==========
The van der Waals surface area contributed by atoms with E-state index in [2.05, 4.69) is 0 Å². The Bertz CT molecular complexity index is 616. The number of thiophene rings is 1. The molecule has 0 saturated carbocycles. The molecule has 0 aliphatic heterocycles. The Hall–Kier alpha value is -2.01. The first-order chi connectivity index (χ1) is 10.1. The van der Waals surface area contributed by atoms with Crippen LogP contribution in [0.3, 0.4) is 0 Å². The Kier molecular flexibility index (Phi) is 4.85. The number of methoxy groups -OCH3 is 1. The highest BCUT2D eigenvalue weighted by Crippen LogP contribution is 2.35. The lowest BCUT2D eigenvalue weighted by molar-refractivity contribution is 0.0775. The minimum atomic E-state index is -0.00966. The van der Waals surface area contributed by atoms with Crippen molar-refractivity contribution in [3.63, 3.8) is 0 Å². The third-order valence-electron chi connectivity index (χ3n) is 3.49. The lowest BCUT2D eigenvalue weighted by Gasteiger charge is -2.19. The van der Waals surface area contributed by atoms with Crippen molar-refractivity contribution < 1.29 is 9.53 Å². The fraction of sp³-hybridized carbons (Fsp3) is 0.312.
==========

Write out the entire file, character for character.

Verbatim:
The van der Waals surface area contributed by atoms with E-state index in [2.05, 4.69) is 0 Å². The Bertz CT molecular complexity index is 616. The number of thiophene rings is 1. The molecule has 0 saturated carbocycles. The molecule has 0 aliphatic heterocycles. The Hall–Kier alpha value is -2.01. The first-order chi connectivity index (χ1) is 10.1. The van der Waals surface area contributed by atoms with Crippen LogP contribution in [0.3, 0.4) is 0 Å². The Kier molecular flexibility index (Phi) is 4.85. The number of methoxy groups -OCH3 is 1. The highest BCUT2D eigenvalue weighted by Crippen LogP contribution is 2.35. The lowest BCUT2D eigenvalue weighted by molar-refractivity contribution is 0.0775. The minimum atomic E-state index is -0.00966. The van der Waals surface area contributed by atoms with Crippen molar-refractivity contribution in [3.63, 3.8) is 0 Å². The third-order valence-electron chi connectivity index (χ3n) is 3.49. The lowest BCUT2D eigenvalue weighted by Gasteiger charge is -2.19. The van der Waals surface area contributed by atoms with Crippen molar-refractivity contribution < 1.29 is 9.53 Å². The fraction of sp³-hybridized carbons (Fsp3) is 0.312.